The next day we dived sites around Great Detached Reef, starting at Perisher Blue. This coral garden was once again very healthy and home to a good population of reef fish. But I was most surprised to find a cute epaulette shark resting under a ledge. We spent the rest of the day at Deep Pinnacle and The Pinnacle.


These two pinnacles were a highlight of the trip, rising from deep water and covered in corals, fish and sharks. But the big attraction for me was the wealth of smaller critters. I had a great time with my macro lens at both sites photographing nudibranchs, flatworms, hawkfish, leaf scorpionfish, boxfish, blennies, moray eels, pipefish and numerous small colourful reef fish. The Pinnacle at night was just incredible with numerous sea slugs, hunting cone shells, octopus and even a rare twin-spot lionfish.


The next morning we had a sensational dive at Epic, a submerged reef off the Three Reefs. The top of this reef is in 10 to 20m and then plummets into very deep water. We first dropped down the wall to 35m to see incredible gorgonians and numerous reef sharks. We ended the dive exploring extensive coral gardens, which were once again very healthy. At nearby Turmoil we explored another lovely coral reef, unfortunately the site didn’t live up to its reputation. On past dives the crew informed us this site was like a washing machine on a fast spin cycle, but we had no current at all.


Our afternoon dives made up for this as they were at Raine Island. For many of the passengers Raine Island was the main attraction of the trip, as it is the world’s largest and most important green turtle nesting site. The last time I dived Raine Island it was spectacular, unfortunately since then most of the surrounding reef has been declared a pink zone, so off limits. Fortunately we could still dive the exposed eastern end of the reef. Our two dives at Raine Island were just magic. We explored lovely hard coral gardens, saw countless turtles, and also encountered reef sharks, Maori wrasse, mackerels, trevally and several epaulette sharks hiding amongst the corals.


Overnight we headed south to explore the southern section of the Far Northern Reefs. Our first stop was Aladdin’s Cave near Creech Reef. No one could actually find the cave, but we had fun exploring pretty coral gardens and seeing garden eels, barracuda, trevally, snappers, Maori wrasse and reef sharks. A few of the divers were lucky enough to find a leopard shark.


We then did an extraordinary exploratory dive at Joan Reef, drifting over the best collection of plate corals I have ever seen. We named the site Plates on Parade, but the reef was also home to a great population of reef fish, including schools of snappers, fusiliers and parrotfish. Our final dives in the far north were at Pirates Cove on Wilson Reef. The afternoon and night dives at this site were wonderful with caves and canyons to explore. This site was home to an amazing variety of fish, and we witnessed surgeonfish and several sea cucumbers spawning. There was also a large number of yellow boxfish, which appear to gather at this site for breeding.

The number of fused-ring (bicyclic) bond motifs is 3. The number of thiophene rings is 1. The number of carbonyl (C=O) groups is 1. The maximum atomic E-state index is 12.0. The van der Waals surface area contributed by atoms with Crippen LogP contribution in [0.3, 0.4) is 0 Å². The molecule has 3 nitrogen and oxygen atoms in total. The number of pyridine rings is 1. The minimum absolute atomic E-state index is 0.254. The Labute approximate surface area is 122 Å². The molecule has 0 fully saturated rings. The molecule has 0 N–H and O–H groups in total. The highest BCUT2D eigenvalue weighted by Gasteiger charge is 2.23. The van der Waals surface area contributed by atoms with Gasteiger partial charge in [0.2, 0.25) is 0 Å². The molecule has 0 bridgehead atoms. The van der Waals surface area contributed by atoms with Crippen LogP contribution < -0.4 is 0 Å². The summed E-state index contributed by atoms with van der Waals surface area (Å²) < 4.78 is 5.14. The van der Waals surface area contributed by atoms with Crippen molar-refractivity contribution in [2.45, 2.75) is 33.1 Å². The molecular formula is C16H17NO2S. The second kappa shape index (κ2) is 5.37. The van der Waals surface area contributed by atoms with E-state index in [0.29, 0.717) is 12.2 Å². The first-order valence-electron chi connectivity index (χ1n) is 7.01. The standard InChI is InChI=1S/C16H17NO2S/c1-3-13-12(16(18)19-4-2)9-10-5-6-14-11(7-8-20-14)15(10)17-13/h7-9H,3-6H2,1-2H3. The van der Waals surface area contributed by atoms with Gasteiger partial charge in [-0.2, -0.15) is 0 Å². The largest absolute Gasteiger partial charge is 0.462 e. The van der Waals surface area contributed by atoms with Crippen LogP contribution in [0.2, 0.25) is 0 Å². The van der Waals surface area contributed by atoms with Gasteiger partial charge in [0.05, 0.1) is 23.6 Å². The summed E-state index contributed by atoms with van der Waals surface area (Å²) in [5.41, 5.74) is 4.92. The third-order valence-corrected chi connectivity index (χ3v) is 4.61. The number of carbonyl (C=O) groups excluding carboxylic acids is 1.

Our final day was spent on the Ribbon Reefs, after another overnight run south. This area was also affected by coral bleaching, especially around Lizard Island, but the area has taken more of a beating from several cyclones over the last few years. The crew informed me that they now don’t visit several sites that were once popular because of cyclone damage, but they have also found many new sites to replace them. One of those new sites is Google Garden. This wonderful dive site has beautiful coral gardens on a sloping reef. We explored canyons and caves and encounter a good variety of reef fish and reef sharks, but missed the broadclub cuttlefish that everyone else saw.


Our final two dives were at Steve’s Bommie, one of my favourite dive sites. Unfortunately this site has suffered from both cyclone damage and coral bleaching, with many of its pretty corals around the top of the pinnacle either gone or dead. Still home to an impressive variety of fish and critters, most of the divers thought it was amazing. Over two dives we saw schools of fish, nudibranchs, mantis shrimps, clown anemonefish, pipefish, pufferfish, leaf scorpionfish and numerous stonefish.


Returning overnight to Cairns I reflected on a fabulous trip. It was great to see the hard corals in great shape and the area far from dead as claimed in the media. The divers from overseas were astounded by the health and beauty of the corals at the sites we dived and a few had only booked because they thought it was their last chance to see the Great Barrier Reef.


The Great Barrier Reef is Australia’s national treasure and while parts of it have copped a beating from the recent coral bleaching events, it is on the mend and is still one of the best places to dive in the world!